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Engineering Outreach
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Stanley P. Desjardins

Stanley DesjardinsB.S. Mechanical Engineering 1958
Honorary Doctorate, Idaho 2010

Stanley Palmer Desjardins was born to Samuel Morgan and Stella Ethel (Palmer) Desjardins in a farm town in northern Minnesota in 1930. His family followed his father to a U.S. Army base in Idaho during World War II. Desjardins later joined the National Guard and served active duty in the Korean War. In 1954, he enrolled at the University of Idaho with GI Bill benefits studying mechanical engineering and developing an interest in solid-propellant rocketry.

Desjardins earned a degree in mechanical engineering in 1958 and after graduation took his first engineering job at Thiokol Chemical Corporation in Utah, working on the nozzle design for the U.S. Air Force Minuteman program, that in the late 1950s, was working on advances in solid-fuel propellants. The Minuteman is a three-stage, solid-propellant, rocket-powered ICBM (intercontinental ballistic missile) with a range of approximately 5,500 nautical miles.

Ten years later, Desjardins accepted a job offer from a small Arizona company to study crash safety and airline security. After working there for several years, Desjardins founded Simula, Inc. in 1975, to further the research, technology, and produce components incorporating that expertise into systems for improving occupants’ chances of survival in vehicle crashes. The company’s first big break was to supply energy-absorbing, crashworthy seats to the Sikorsky Aircraft Corp. Later, federal regulators contracted with Simula to study jet airliner crashes, and the company’s research determined stronger seats were necessary to improve safety. The company went on to design and produce crashworthy seats for military and commercial airplanes and helicopters and side-airbag systems for aviation and automobiles.

Desjardins was president and CEO of Simula for 20 years, president for 25 years and chairman of the board of Simula Inc. for 26 years. During that time, Simula developed and/or produced crash-resistant seats for the UH-60A Black Hawk and derivatives, SH-60B Seahawk, AH-64A Apache, SH-3 Sea King, CH-53 Sea Stallion, V-22 Osprey tilt-rotor, RAH-66 Comanche, UH-1Y, UH-1Z and several foreign aircraft including the Hindustan Aeronautics Limited (HAL) Advanced Light Helicopter (ALH), the Westland/Agusta EH101, and the Royal Australian Air Force S-70-A9. Simula has developed and produced crash-resistant seats for several commercial aircraft as well, including the Bell 212, 412, 230, 430, 427, the new 607 tilt-rotor, and the Kaman K-MAX, helicopters. Working with Japanese engineers from Tenyru, Simula developed seats for the new OH-1 and MH2000 helicopters. Simula also developed and built all of the sidewall and centerline troop seats for the US Air Force’s C-17 Globemaster III transport aircraft. The performance record for these seats is outstanding including “saves” in crashes of energy levels far exceeding the specified design environment.

In a related field, Simula developed and produced air bag restraints. Examples include the Cockpit Air Bag Systems (CABS) for the U.S. Army’s UH-60 Black Hawk and OH-58 Kiowa Warrior as well as side airbags for several automobiles including BMW. Desjardins retired from Simula, Inc. in 2001 when Simula was a publically traded company with twelve facilities worldwide with approximately 1400 employees.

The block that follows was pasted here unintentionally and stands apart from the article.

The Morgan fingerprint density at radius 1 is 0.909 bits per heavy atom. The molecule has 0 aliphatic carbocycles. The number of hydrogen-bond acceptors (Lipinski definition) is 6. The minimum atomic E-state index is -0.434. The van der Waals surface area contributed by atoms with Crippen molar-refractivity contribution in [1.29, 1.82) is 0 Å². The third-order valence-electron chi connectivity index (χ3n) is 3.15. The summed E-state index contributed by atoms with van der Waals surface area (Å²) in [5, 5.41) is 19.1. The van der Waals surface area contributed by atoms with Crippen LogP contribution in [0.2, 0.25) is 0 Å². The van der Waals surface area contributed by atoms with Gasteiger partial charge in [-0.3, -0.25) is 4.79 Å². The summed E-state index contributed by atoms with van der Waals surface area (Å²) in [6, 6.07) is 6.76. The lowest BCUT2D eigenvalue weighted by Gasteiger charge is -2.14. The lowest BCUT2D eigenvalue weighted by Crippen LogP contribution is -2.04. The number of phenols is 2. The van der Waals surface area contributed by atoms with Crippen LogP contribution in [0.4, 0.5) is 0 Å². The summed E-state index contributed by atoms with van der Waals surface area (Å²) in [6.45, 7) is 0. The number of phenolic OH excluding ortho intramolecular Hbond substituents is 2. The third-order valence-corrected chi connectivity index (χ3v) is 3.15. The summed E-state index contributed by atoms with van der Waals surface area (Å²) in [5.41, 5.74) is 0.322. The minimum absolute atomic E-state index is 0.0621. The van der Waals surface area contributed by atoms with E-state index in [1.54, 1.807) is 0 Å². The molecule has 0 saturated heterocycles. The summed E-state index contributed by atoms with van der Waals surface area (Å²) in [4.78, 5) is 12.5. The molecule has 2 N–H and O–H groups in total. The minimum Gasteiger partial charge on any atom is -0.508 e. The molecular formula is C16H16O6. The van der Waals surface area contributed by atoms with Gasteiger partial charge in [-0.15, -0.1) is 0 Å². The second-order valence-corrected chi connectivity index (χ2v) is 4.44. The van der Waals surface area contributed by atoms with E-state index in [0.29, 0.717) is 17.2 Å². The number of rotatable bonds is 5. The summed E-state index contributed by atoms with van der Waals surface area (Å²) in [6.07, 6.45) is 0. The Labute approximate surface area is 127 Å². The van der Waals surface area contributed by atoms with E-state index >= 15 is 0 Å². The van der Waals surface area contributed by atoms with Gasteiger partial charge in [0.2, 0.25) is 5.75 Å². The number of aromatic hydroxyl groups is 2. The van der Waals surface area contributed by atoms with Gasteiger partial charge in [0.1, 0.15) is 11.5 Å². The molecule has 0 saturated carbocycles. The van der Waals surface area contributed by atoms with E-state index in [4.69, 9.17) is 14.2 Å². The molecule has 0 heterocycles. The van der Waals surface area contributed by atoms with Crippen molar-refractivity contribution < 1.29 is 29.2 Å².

In 2002, Desjardins founded a new company, Safe, Inc., to continue research to advance the state-of-the-art in crashworthy seats, as well as other interests. Early work has centered around SBIR projects including development of a ballistic armor covering for aviators’ helmets, development of a new lightweight crashworthy troop seat for Navy helicopters, a seat for Army and Marine ground vehicles that limits the impulsive loads imposed on the occupant as a result of a mine blast under the vehicle, new tie-downs for equipment carried in Navy helicopters, a loading device that allows passengers, both ambulatory and those in wheelchairs, to board railcars from either high or low platforms, as well as other related projects.

In a very recent project, Safe developed and delivered energy absorbing struts to NASA. The struts will be used to connect the Orion crew-carrying pallet to the outer structure of the crew capsule. If the load magnitudes during reentry and/or splash down are extreme, the energy absorbing struts will stroke limiting the loads exerted on the crew to tolerable levels. Safe’s staff now includes 14 people of which 10 are engineering.

Desjardins was responsible for three major revisions of the U.S. Army’s Aircraft Crash Survival Design Guide, which is widely recognized as the authority on crash-resistant aircraft design criteria. He is the inventor or co-inventor of six patents, and his many awards include recognition from the American Helicopter Society in 2003 for his contributions that increase aircrew and passenger safety. He has been nominated for induction into the National Aviation Hall of Fame, and was selected as a University of Idaho Hall of Fame recipient in 1996 and as the McGuire Center for Entrepreneurship Entrepreneurial Fellow by the University of Arizona in 1996. He is an Outstanding Alumnus, a former member of the College of Engineering Advisory Board and has served as an EXPO judge many times.

In recognition of his leadership in and contributions to the field of aviation safety, the University of Idaho honored Desjardins an Honorary Doctorate degree in 2010.

Stan resides with his wife, June Rudyk, in Scottsdale, Arizona. Stan has a daughter, Sandra.